Map Sorting


(Pierpaolo Frasa) #22

I like this. The biggest issue I see with the current sorted(by:) function and its mutable variant is that you have to make sure your areInIncreasingOrder function satisfies the requirements for a strict weak order (see the documentation), otherwise the result may be quite wrong. For example, it wouldn't be too hard to make this mistake:

["Tom", "Vladimir", "Clyde"].sorted(by: { a, b in a.count < a.count })

which could potentially behave unpredictably, making it hard to catch the bug.

Exposing an easier way for the common use case that can guarantee that the closure is always valid would make it easier to avoid such mistakes (and the closure variant still exists for people who know what they're doing).


(Pierpaolo Frasa) #23

Bar naming and the question of whether this should be in the stdlib, this is quite easy to implement and I coincidentally did so today (although using an array instead of varargs):

extension Sequence {
    public func sorted(byMultiple predicates: [(Element, Element) -> Bool]) -> [Self.Element] {
        let combinedPredicate = { (e1: Element, e2: Element) -> Bool in
            for predicate in predicates {
                if predicate(e1, e2) { return true }
                if predicate(e2, e1) { return false }
            }
            return false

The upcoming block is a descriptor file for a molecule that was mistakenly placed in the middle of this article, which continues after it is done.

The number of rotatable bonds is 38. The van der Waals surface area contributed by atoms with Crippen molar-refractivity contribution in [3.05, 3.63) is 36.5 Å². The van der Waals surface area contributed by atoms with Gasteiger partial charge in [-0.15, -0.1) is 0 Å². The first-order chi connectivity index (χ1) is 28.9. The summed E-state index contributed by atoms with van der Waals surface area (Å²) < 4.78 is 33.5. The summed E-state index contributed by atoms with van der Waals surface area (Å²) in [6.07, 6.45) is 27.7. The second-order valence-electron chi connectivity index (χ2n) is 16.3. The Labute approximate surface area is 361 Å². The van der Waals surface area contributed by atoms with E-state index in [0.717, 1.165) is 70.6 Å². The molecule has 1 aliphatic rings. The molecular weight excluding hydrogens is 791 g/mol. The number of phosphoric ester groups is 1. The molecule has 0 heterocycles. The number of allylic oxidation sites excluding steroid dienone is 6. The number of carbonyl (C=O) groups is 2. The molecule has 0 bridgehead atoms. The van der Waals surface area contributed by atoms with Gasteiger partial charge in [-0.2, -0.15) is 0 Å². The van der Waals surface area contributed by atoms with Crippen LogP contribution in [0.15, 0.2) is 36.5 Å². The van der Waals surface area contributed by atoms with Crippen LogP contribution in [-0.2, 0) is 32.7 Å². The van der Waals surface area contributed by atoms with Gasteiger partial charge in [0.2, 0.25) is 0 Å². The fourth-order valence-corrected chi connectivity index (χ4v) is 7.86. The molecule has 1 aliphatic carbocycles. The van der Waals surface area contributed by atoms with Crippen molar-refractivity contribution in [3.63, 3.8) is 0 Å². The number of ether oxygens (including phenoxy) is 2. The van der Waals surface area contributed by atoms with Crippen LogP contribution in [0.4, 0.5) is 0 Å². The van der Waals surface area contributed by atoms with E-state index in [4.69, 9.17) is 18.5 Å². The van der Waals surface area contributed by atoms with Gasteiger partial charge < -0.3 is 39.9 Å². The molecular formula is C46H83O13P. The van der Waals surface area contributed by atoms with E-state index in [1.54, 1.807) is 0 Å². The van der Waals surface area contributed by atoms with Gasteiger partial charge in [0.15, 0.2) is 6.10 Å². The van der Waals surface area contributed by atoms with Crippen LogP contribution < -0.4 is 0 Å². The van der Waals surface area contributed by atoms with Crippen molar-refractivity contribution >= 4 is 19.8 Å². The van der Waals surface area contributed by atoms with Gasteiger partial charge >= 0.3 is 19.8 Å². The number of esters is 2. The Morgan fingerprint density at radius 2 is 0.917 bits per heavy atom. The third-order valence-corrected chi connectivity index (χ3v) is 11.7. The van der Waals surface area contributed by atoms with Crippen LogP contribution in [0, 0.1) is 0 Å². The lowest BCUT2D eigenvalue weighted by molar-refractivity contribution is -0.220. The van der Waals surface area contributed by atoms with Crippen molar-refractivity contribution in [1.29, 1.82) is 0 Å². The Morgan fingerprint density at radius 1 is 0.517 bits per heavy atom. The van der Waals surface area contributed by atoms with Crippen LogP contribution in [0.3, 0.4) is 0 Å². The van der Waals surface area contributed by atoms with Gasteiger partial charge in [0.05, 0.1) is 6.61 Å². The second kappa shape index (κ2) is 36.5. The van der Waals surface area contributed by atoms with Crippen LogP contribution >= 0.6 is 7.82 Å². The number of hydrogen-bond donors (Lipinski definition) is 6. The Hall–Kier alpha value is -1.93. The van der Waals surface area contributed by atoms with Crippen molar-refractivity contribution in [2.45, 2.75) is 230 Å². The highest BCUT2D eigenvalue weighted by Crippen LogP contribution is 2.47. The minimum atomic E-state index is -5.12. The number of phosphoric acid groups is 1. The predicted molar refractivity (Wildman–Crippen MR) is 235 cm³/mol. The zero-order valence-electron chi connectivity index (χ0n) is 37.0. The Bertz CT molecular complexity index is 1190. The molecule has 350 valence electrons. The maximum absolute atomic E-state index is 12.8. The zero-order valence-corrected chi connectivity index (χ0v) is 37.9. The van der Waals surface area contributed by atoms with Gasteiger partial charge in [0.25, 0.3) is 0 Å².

}

        return sorted(by: combinedPredicate)
    }
}

The only non-trivial thing is actually convincing yourself that this sort is well-behaved whenever the individual predicates are (and by well-behaved, I mean that they satisify the requirements for a strict weak ordering). It's possible to prove this formally, though, which means that it could make sense to add to the stdlib since that would take the burden of proof away from individual developers.


(Nate Cook) #24

This is interesting — the way I've handled this in my own code is to implement a couple of free functions that convert a closure that yields a Comparable element into a comparison closure. That is:

func ascending<T, U: Comparable>(_ getComparable: @escaping (T) -> U) -> (T, T) -> Bool {
    return { a, b in getComparable(a) < getComparable(b) }
}

func descending<T, U: Comparable>(_ getComparable: @escaping (T) -> U) -> (T, T) -> Bool {
    return { a, b in getComparable(a) > getComparable(b) }
}

Then I can use them with the existing sort methods, plus anything else that takes a binary closure:

let names = ["Alex", "Tabitha", "Ian", "Chrysta"]